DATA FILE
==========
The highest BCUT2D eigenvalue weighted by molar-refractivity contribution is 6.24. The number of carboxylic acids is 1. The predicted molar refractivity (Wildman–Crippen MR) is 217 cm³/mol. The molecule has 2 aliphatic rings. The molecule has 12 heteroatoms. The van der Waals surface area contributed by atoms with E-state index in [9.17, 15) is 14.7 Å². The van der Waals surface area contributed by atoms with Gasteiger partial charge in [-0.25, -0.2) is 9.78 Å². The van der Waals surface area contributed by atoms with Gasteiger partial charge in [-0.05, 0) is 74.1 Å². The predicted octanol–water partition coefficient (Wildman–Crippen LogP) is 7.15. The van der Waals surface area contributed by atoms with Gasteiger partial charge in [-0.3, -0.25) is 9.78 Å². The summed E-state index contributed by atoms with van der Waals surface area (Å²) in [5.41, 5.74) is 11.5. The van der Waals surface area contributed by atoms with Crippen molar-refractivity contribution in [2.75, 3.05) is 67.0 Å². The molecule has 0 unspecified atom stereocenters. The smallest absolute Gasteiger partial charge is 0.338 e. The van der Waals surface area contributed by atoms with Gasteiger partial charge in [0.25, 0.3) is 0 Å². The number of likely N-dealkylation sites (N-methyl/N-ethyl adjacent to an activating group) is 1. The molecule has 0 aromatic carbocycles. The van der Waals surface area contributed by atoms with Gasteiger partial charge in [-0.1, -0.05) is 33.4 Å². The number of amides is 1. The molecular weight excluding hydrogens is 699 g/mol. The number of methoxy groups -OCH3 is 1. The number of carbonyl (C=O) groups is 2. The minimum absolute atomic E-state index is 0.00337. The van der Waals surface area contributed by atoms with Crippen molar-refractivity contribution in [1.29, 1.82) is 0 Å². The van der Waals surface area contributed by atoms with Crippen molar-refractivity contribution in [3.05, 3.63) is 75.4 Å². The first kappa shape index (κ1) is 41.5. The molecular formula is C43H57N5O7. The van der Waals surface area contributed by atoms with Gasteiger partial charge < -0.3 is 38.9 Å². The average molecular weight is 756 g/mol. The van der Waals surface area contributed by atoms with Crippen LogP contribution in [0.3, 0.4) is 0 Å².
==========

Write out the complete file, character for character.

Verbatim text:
The highest BCUT2D eigenvalue weighted by molar-refractivity contribution is 6.24. The number of carboxylic acids is 1. The predicted molar refractivity (Wildman–Crippen MR) is 217 cm³/mol. The molecule has 2 aliphatic rings. The molecule has 12 heteroatoms. The van der Waals surface area contributed by atoms with E-state index in [9.17, 15) is 14.7 Å². The van der Waals surface area contributed by atoms with Gasteiger partial charge in [-0.25, -0.2) is 9.78 Å². The van der Waals surface area contributed by atoms with Gasteiger partial charge in [-0.05, 0) is 74.1 Å². The predicted octanol–water partition coefficient (Wildman–Crippen LogP) is 7.15. The van der Waals surface area contributed by atoms with Gasteiger partial charge in [-0.3, -0.25) is 9.78 Å². The summed E-state index contributed by atoms with van der Waals surface area (Å²) in [5.41, 5.74) is 11.5. The van der Waals surface area contributed by atoms with Crippen molar-refractivity contribution in [2.75, 3.05) is 67.0 Å². The molecule has 0 unspecified atom stereocenters. The smallest absolute Gasteiger partial charge is 0.338 e. The van der Waals surface area contributed by atoms with Gasteiger partial charge in [0.25, 0.3) is 0 Å². The number of likely N-dealkylation sites (N-methyl/N-ethyl adjacent to an activating group) is 1. The molecule has 0 aromatic carbocycles. The van der Waals surface area contributed by atoms with Gasteiger partial charge in [-0.1, -0.05) is 33.4 Å². The number of amides is 1. The molecular weight excluding hydrogens is 699 g/mol. The number of methoxy groups -OCH3 is 1. The number of carbonyl (C=O) groups is 2. The minimum absolute atomic E-state index is 0.00337. The van der Waals surface area contributed by atoms with Crippen molar-refractivity contribution in [1.29, 1.82) is 0 Å². The van der Waals surface area contributed by atoms with Crippen molar-refractivity contribution in [3.05, 3.63) is 75.4 Å². The first kappa shape index (κ1) is 41.5. The molecular formula is C43H57N5O7. The van der Waals surface area contributed by atoms with Gasteiger partial charge < -0.3 is 38.9 Å². The average molecular weight is 756 g/mol. The van der Waals surface area contributed by atoms with Crippen LogP contribution in [0.3, 0.4) is 0 Å².